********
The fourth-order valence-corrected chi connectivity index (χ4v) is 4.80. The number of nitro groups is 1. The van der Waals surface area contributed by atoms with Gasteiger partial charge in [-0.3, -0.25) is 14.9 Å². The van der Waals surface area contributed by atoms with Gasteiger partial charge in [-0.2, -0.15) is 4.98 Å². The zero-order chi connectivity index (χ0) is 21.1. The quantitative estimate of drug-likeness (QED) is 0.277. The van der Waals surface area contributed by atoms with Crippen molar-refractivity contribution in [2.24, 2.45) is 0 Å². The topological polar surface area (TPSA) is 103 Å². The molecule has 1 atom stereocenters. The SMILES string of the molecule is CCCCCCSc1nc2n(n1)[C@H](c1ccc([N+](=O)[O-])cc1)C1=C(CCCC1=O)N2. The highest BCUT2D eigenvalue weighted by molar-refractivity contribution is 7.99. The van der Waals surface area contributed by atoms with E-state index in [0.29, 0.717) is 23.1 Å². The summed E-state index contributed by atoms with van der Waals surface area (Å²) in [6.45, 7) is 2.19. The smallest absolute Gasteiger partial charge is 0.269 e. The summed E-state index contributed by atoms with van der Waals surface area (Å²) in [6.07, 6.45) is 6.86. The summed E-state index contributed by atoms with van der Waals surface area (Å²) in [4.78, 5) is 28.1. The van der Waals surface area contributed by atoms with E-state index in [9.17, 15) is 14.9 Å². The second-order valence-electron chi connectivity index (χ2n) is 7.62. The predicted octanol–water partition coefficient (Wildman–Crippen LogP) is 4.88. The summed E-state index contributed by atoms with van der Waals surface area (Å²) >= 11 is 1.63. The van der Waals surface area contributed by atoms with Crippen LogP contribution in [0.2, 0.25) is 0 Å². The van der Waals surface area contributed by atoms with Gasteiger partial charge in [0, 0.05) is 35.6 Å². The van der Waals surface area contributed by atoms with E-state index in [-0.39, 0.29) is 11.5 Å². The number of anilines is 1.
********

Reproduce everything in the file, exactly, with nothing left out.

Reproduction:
The fourth-order valence-corrected chi connectivity index (χ4v) is 4.80. The number of nitro groups is 1. The van der Waals surface area contributed by atoms with Gasteiger partial charge in [-0.3, -0.25) is 14.9 Å². The van der Waals surface area contributed by atoms with Gasteiger partial charge in [-0.2, -0.15) is 4.98 Å². The zero-order chi connectivity index (χ0) is 21.1. The quantitative estimate of drug-likeness (QED) is 0.277. The van der Waals surface area contributed by atoms with Crippen molar-refractivity contribution in [2.24, 2.45) is 0 Å². The topological polar surface area (TPSA) is 103 Å². The molecule has 1 atom stereocenters. The SMILES string of the molecule is CCCCCCSc1nc2n(n1)[C@H](c1ccc([N+](=O)[O-])cc1)C1=C(CCCC1=O)N2. The highest BCUT2D eigenvalue weighted by molar-refractivity contribution is 7.99. The van der Waals surface area contributed by atoms with E-state index in [0.29, 0.717) is 23.1 Å². The summed E-state index contributed by atoms with van der Waals surface area (Å²) in [6.45, 7) is 2.19. The smallest absolute Gasteiger partial charge is 0.269 e. The summed E-state index contributed by atoms with van der Waals surface area (Å²) in [6.07, 6.45) is 6.86. The summed E-state index contributed by atoms with van der Waals surface area (Å²) in [4.78, 5) is 28.1. The van der Waals surface area contributed by atoms with E-state index in [9.17, 15) is 14.9 Å². The second-order valence-electron chi connectivity index (χ2n) is 7.62. The predicted octanol–water partition coefficient (Wildman–Crippen LogP) is 4.88. The summed E-state index contributed by atoms with van der Waals surface area (Å²) >= 11 is 1.63. The van der Waals surface area contributed by atoms with Crippen LogP contribution in [0.2, 0.25) is 0 Å². The van der Waals surface area contributed by atoms with Gasteiger partial charge in [0, 0.05) is 35.6 Å². The van der Waals surface area contributed by atoms with E-state index in [-0.39, 0.29) is 11.5 Å². The number of anilines is 1.